First, rather than spending money to refurbish our aging nuclear weapons, we could just use them and then build entirely new ones!  Think of the efficiency of it!! The new ones would require building a lot of infrastructure, as our current enrichment and fabrication facilities have grown dilapidated and antiquated.  This would be a tremendous boon in jobs program in this country, both for manufacturing the infrastructure upgrades as well as uranium mining.  Jobs! Yes, jobs!  Lots and lots of jobs!!

On top of that, this would give education a widespread boost because we would need new scientists to run the plants, as well as trained craftsmen to make the equipment in them.  The entire educational process boosted with a single stroke! Of course, we’d need to import a lot of trained scientists because we’ve let our academic science programs deteriorate, but this would be a short term need, or just bring the retired technicians and scientists out of retirement to do the work….which would eliminate the problems with Social Security funding!


Retired scientist Dr. Strangelove coming out of retirement to assist in the educational process

Second, it would eliminate lots and lots of threats, like ISIS, refugees and nuclear Iran.  The wide geographical area held by ISIS would require a lot of weapons, but we have a lot and it would only mean we’d need to make even more from our new plants (see above)!!! Smart, very smart!  Despite their location, the Iranian facilities in Ishahan, Natanz, Bushehr, and the rest could be taken out and forever end the possibility of a nuclear armed Iranian theocracy.  Yes, in both cases there might be millions and millions of people lost, cities destroyed, the birthplace of civilization reduced to glass….but what’s that in comparison to relative calm and stability that would result!


The debate on anthropomorphic climate change would be rendered totally moot!  The amount of debris in the atmosphere, the change in albedo, the increase in clouds would all eliminate any doubt.  And the great thing is that whether the planet got colder or warmer, we would be able to rely on our own sources of coal and gas to keep us comfortable!!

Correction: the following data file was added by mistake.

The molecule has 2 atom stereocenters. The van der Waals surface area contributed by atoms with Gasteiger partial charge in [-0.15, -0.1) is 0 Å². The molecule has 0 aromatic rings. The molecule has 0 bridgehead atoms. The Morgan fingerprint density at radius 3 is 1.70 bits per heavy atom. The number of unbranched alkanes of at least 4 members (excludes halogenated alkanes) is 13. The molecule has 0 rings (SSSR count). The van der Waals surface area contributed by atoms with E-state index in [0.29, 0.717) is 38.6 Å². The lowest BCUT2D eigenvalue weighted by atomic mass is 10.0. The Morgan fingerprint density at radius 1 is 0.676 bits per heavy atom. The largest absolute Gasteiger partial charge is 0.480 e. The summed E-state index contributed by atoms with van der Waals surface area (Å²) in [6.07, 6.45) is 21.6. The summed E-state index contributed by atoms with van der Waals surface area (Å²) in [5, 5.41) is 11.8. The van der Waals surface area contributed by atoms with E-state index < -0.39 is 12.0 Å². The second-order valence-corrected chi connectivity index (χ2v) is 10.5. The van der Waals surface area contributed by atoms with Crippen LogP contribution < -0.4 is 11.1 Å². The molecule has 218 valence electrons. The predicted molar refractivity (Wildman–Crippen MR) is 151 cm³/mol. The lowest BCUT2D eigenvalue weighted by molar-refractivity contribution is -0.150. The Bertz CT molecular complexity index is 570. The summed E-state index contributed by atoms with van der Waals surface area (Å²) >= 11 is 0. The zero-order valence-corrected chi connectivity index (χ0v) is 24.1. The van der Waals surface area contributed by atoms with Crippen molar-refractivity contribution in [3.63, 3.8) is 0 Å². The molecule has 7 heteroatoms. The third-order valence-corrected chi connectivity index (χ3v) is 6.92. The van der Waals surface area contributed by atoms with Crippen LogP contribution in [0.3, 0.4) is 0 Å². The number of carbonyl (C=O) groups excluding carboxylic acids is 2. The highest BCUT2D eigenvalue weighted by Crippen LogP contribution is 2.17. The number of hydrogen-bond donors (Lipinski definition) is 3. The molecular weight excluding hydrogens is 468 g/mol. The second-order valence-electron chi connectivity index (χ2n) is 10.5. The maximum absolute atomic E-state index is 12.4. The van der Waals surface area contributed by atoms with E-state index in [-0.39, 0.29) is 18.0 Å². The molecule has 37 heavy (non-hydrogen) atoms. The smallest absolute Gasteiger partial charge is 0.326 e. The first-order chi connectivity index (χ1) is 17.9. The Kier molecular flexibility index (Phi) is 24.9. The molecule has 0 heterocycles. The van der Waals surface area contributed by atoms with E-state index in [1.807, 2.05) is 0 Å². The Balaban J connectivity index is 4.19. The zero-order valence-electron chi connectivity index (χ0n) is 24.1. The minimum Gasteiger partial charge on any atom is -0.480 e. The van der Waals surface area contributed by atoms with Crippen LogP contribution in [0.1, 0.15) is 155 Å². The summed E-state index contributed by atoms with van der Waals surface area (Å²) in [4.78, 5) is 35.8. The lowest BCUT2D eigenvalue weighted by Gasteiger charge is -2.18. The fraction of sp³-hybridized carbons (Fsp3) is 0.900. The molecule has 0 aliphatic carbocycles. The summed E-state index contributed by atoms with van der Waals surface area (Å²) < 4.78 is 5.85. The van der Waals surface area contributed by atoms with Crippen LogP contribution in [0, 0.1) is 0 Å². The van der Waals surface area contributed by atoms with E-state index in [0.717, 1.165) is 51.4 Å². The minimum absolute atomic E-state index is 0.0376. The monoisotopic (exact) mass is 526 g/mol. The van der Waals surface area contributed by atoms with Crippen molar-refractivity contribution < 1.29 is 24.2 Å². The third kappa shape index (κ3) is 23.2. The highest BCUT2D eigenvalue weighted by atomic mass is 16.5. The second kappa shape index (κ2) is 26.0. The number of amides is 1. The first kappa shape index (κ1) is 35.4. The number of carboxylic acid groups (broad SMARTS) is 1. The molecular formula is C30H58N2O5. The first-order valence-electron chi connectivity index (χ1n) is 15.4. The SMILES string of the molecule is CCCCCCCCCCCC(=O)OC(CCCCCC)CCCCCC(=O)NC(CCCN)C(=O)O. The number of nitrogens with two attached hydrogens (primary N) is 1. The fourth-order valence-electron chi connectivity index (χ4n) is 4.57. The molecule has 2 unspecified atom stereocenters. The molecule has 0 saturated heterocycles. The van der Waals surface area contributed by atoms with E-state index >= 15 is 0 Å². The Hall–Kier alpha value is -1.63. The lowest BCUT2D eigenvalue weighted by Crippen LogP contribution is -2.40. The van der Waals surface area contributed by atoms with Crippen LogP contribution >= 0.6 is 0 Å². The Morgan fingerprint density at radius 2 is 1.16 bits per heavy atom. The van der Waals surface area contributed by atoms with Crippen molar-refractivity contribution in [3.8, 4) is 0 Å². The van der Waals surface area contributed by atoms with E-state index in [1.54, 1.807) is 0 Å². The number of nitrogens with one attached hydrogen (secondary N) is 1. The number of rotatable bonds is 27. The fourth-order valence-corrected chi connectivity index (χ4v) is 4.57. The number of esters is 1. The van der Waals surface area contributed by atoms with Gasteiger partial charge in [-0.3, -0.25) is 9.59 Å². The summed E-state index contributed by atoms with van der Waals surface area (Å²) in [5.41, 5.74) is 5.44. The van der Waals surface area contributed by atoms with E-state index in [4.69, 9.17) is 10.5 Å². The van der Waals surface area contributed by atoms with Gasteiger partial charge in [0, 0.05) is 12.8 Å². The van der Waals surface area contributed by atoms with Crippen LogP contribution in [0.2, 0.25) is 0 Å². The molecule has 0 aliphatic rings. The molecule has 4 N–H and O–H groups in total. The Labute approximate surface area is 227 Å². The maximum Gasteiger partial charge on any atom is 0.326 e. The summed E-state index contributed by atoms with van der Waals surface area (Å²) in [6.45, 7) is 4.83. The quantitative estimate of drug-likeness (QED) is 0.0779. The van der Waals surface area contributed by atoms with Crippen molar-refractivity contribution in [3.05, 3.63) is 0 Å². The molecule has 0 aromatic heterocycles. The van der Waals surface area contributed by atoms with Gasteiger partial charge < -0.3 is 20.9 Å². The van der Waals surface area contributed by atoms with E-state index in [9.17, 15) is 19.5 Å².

Another great point….No more foreign oil! Drill baby drill!! We’d be back as Number 1 again.  That pipeline the Canadians want to build through the country? It’d be greenlighted so fast it would make their heads spin.  More jobs!  Good jobs! Appalachia could come back with their coal reserves that we could sell to the rest of the world so the countries that would still talk to us could stay warm.  With all that coal and oil being burned, it wouldn’t even be necessary to install expensive pollution control devices, because what we’d be putting into the atmosphere would be minimal compared to results of thousands of nuclear weapons going off!   Solar never was very good, and with the increased debris and cloud cover no one would ever talk about it again!

We could even use this as an opportunity to win new friends in the world!  Imagine how happy Russia would be to be able to use nuclear weapons in the Caucasus’, or China against the far western provinces!  We could even finally become real friends with India by helping them eliminate Pakistan, Afghanistan and Bangladesh. Think how much better the BRIC countries relationship would be with us!! (Okay, Brazil isn’t getting anything out of this, but they’re not a real issue anyway).

All of this could eliminate the refugee problem as well!  First, by eliminating the population centers, it decreases tremendously the number of people escaping war.  There’d be no more war!!  Yes, there’d be a lot of radiation, but that’s a good reason to keep people out of your borders anyway.  The ones that are already out we won’t have to deal with because the rising sea levels brought about by climate change and melting of the polar ice caps would flood out the refugee hotbeds in Europe!  Staging grounds in the Mediterranean would disappear!  Yes, it might mean losing a lot of small friendly countries like England, Holland, Denmark, Greece, Belgium,  but again, you have to think of the greater benefit of the actions!  We’d lose some prime land in New York and Miami as well (New Orleans would certainly disappear) but there are some savvy real estate moguls who  could certainly help build new cities along the new coast!  And that would bring more jobs! Even enough jobs for the immigrants already here to turn them into productive members of society!

UK floods

Of course,there would be nay-sayers and losers who would boo-hoo over the cost.  Lost art, culture, civilization, cities, countries, millions and millions and millions of people.  Our own identity, some would argue, would also be lost but those would be the few who don’t remember their history of Manifest Destiny, or how we managed the native population here.  It would still leave us with figuring out what to do with the southern border of the country, but we could certainly use a new radioactive waste disposal area.